As pet owners continue to treat their pets as members of the family, demand for veterinary care will increase. In addition, the aging population should lead to an increase in the number of pets owned by senior citizens. As these pet owners age, they may need help caring for their pets.

Veterinary Assistant Job Requirements

Veterinary assistants typically need to have the following qualifications:

Education: A high school diploma or GED is required to become a veterinary assistant. Some veterinary clinics prefer to hire candidates who have completed an associate’s degree program in veterinary technology. These programs are offered at community colleges and technical schools and take about two years to complete. Courses in these programs include anatomy, physiology, animal care, medical terminology, kinesiology, radiology, veterinary ethics and veterinary record-keeping.

Training & Experience: Most veterinary assistant positions require candidates to have at least six months of experience working in a veterinary setting. This training can be part of a degree program or a paid internship. Training often includes learning how to perform basic tasks, such as cleaning and feeding animals, and shadowing a veterinary assistant.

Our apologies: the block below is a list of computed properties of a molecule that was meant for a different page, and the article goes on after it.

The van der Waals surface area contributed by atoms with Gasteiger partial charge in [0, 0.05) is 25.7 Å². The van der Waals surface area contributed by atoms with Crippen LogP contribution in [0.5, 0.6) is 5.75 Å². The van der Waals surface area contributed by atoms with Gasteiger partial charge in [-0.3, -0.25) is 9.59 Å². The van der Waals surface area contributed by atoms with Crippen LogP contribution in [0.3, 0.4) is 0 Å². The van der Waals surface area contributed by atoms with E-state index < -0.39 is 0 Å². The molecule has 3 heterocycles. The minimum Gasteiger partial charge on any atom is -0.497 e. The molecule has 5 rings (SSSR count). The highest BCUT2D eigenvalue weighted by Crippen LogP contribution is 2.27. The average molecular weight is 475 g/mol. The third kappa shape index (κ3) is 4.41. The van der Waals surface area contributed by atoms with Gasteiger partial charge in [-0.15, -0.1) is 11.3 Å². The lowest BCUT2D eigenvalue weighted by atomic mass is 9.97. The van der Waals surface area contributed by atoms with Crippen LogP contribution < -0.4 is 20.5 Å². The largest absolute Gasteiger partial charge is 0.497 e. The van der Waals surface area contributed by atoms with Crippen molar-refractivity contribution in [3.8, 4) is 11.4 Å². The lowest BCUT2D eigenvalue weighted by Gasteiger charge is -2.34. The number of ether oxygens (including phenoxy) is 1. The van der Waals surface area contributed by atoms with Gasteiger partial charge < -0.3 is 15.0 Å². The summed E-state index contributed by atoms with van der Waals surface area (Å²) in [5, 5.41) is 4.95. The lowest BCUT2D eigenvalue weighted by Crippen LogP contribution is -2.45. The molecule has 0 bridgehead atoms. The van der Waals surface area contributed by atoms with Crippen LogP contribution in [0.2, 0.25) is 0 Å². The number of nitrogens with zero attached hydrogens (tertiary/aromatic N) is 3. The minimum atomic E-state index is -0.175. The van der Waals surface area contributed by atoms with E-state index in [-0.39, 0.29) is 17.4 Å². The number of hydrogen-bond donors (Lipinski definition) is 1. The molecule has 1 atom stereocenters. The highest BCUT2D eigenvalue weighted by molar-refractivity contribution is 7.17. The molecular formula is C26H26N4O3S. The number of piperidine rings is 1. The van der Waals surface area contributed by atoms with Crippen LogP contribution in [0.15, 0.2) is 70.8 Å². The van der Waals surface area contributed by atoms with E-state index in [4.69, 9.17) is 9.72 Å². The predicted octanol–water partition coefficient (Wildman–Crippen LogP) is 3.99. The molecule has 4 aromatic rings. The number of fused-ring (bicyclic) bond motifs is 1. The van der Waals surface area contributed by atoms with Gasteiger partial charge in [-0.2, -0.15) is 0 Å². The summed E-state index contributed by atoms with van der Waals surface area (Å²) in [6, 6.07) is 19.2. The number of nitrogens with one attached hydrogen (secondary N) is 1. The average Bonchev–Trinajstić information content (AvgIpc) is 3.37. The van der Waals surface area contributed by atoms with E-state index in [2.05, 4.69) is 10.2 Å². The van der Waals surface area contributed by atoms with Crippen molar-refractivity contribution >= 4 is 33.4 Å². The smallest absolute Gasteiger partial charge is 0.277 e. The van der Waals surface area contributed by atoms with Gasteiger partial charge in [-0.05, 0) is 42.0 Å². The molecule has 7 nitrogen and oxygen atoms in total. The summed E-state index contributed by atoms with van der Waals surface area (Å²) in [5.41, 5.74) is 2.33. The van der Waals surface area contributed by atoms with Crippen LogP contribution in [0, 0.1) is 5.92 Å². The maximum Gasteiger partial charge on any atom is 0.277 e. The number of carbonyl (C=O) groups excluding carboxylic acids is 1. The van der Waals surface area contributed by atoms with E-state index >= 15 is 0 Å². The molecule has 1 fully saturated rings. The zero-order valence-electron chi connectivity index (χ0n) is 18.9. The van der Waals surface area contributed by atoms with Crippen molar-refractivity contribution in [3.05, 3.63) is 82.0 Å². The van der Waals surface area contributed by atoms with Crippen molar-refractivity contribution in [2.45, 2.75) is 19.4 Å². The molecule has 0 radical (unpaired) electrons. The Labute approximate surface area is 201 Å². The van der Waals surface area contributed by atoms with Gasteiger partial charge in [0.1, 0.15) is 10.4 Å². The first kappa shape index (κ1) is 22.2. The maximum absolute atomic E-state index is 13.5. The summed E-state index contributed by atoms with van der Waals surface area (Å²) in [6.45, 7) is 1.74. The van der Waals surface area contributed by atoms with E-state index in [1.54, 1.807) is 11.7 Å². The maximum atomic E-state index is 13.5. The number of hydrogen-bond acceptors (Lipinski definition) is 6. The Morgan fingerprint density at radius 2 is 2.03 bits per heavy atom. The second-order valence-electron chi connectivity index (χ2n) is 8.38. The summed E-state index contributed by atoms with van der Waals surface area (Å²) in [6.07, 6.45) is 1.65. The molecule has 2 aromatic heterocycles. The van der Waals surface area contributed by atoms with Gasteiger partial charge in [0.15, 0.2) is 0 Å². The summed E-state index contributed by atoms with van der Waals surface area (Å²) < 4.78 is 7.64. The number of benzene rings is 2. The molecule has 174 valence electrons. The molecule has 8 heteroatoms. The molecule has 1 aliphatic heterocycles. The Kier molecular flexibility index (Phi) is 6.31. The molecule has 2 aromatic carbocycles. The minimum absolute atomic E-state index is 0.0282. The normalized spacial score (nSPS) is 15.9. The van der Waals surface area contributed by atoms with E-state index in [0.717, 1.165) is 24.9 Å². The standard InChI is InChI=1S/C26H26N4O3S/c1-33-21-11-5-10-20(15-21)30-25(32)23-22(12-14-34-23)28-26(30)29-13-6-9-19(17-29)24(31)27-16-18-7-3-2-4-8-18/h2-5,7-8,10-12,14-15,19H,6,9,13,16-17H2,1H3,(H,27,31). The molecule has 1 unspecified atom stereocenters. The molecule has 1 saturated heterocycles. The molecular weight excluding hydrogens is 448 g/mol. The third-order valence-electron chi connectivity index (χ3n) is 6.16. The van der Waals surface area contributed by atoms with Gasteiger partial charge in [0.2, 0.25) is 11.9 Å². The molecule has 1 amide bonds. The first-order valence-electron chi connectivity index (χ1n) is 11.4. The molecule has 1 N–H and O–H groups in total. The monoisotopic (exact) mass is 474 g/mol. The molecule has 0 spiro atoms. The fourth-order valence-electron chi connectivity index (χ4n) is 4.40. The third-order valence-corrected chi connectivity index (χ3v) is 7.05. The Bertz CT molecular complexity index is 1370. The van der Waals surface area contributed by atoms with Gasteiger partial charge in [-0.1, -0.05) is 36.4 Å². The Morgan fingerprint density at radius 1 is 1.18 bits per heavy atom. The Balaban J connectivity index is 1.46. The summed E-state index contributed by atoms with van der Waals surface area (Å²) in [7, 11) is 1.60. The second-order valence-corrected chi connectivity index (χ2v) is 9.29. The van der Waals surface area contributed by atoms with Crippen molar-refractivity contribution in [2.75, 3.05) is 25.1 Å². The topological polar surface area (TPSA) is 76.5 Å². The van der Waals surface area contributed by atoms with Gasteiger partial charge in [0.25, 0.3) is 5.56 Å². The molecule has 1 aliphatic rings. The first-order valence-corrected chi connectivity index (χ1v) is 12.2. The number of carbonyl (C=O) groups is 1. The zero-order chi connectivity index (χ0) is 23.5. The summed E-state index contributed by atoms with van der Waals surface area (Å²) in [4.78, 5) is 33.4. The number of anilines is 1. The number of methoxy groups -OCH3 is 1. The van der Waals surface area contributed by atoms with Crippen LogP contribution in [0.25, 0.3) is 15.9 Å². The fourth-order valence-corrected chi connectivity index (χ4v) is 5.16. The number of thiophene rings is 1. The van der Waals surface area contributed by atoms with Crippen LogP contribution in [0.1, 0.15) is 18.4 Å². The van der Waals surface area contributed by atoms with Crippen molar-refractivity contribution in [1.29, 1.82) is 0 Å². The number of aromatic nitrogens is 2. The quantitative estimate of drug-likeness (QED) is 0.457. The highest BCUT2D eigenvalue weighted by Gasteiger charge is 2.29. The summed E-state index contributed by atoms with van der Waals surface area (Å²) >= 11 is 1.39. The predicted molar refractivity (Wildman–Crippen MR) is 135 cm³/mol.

Certifications & Licenses: While certifications are not usually required for a veterinary assistant role, they can be useful in finding a job and increasing your employability.

Veterinary Assistant Skills

Veterinary assistants need the following skills in order to be successful:

Communication skills: Veterinary assistants often work in teams with other veterinary staff, so it’s important to be able to communicate effectively with your coworkers. You may also be required to communicate with pet owners, so it’s important to be able to speak to them in a way that makes them feel comfortable and confident in your abilities.

Empathy and compassion: Veterinary assistants often work with animals that are sick or injured. It’s important to have empathy and compassion for the animals and their owners. You can use these skills to help you when working with animals and their owners. For example, you can use empathy to comfort an animal and their owner when an animal is injured or when an animal has to be put down.